The 5 Big Budget Deal Losers
Regardless of whether it's actually adopted, five individuals, groups and organizations stand out as being the biggest losers from the budget deal announced Tuesday evening. They are:
1. Fix The Debt. FTD is the high-profile corporate-funded organization that has been pushing hard for a grand bargain dealing with the long-term budget issues. In spite of the statement FTD issued, this deal was a total rejection of what FTD has raised and spent so much money trying to get Congress to do. You might even call it a smackdown. Not only will there be no Fix the Debt-preferred agreement in 2014, the deal closes the door on that type of agreement in 2015 as well. And does anyone really think Congress is going to take on Social Security and Medicare just before the 2016 presidential election?
2. Paul Ryan. Yes, I know that many are giving House Budget Committee Chairman Paul Ryan (R-WI) high fives for putting the deal together. But there's little doubt that he has hurt his credentials with the tea party wing of the GOP and it is critical to anyone who wants to run for president some day as Ryan supposedly wants to do. Ryan committed at least three sins in the eyes of the tea partiers: He collaborated with the enemy when he compromised with Patty Murray, he agreed to things that some tea parties are calling tax increases and he agreed to higher spending than would occur have occurred without the deal. Still don't agree? Watch how many tea partiers, or representatives and senators with tea party primary challengers, vote against the deal.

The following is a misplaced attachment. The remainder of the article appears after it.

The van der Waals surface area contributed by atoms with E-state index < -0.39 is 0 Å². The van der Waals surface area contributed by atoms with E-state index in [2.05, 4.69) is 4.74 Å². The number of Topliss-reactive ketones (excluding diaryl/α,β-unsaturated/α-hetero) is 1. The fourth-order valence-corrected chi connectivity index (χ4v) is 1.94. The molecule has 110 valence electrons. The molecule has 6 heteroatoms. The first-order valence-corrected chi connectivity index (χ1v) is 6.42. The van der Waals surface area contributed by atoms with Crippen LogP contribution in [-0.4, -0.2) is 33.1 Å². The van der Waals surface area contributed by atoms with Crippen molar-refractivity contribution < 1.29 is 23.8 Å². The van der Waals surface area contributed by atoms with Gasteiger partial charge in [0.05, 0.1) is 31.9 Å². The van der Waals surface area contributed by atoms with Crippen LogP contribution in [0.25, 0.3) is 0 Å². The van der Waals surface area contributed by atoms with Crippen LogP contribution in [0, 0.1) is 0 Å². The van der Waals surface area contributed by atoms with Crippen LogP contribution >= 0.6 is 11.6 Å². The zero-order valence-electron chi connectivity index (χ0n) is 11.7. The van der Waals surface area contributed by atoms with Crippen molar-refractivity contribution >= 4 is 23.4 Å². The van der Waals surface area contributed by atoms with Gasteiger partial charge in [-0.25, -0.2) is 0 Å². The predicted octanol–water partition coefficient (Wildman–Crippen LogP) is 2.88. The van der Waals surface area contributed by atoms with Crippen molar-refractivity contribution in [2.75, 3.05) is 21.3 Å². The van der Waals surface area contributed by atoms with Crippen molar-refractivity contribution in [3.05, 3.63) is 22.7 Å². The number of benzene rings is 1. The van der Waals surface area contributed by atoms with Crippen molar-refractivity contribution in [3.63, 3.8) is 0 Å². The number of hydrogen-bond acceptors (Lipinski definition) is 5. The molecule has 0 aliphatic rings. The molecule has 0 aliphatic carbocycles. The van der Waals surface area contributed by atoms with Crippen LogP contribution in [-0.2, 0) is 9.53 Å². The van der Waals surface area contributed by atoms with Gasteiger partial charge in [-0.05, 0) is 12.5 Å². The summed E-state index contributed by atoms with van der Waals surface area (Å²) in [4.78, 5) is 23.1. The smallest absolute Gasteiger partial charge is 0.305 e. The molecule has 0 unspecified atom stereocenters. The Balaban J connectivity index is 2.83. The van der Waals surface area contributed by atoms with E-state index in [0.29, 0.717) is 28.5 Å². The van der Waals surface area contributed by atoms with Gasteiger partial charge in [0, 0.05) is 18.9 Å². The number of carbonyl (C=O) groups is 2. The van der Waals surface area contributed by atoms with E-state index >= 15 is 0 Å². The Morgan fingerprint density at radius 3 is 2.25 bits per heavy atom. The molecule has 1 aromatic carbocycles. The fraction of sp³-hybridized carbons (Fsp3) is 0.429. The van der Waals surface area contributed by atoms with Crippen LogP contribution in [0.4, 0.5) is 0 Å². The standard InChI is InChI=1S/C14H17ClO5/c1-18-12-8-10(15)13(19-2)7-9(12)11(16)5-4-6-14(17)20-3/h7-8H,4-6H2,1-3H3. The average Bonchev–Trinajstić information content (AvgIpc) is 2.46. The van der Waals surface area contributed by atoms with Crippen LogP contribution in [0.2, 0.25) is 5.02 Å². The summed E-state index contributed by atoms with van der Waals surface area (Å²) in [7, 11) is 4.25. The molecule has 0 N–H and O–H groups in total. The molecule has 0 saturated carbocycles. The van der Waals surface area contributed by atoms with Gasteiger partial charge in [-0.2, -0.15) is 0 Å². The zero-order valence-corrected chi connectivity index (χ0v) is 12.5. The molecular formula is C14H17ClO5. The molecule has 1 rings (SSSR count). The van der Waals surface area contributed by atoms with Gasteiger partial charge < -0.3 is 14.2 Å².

3. Health Care Providers. The the threat of mandatory program spending cuts from a sequester, which primarily affect health care providers under Medicare, ended ended in 2021 before the deal but were extended to 2023 in the deal.
4. Senator Max Baucus (D-MT) and Rep. Dave Camp (R-MI). With the prospects of another deal on the budget now gone through the 2016 presidential election, the chairs of the Senate Finance and House Ways and Means Committees are now going to find it even more difficult to push their colleagues to consider comprehensive tax reform any time soon. There might not have been much of a chance to begin with (I've been saying 2019 for a while), but this agreement pretty much seals the deal.
5. Deficit Hawks. In spite of how House Republicans leaders are trying to sell it, this deal does virtually nothing to reduce the deficit and it puts further deficit reduction on hold through the end of 2015. That may well be the correct fiscal policy given the fact that the other contributors to GDP aren't currently contributing that much, but the deficit hawks ought to be feeling seriously deflated. Not only was their position almost completely rejected, after years of being seen as the voice of angels, the deal makes them voices in the wilderness for some time to come.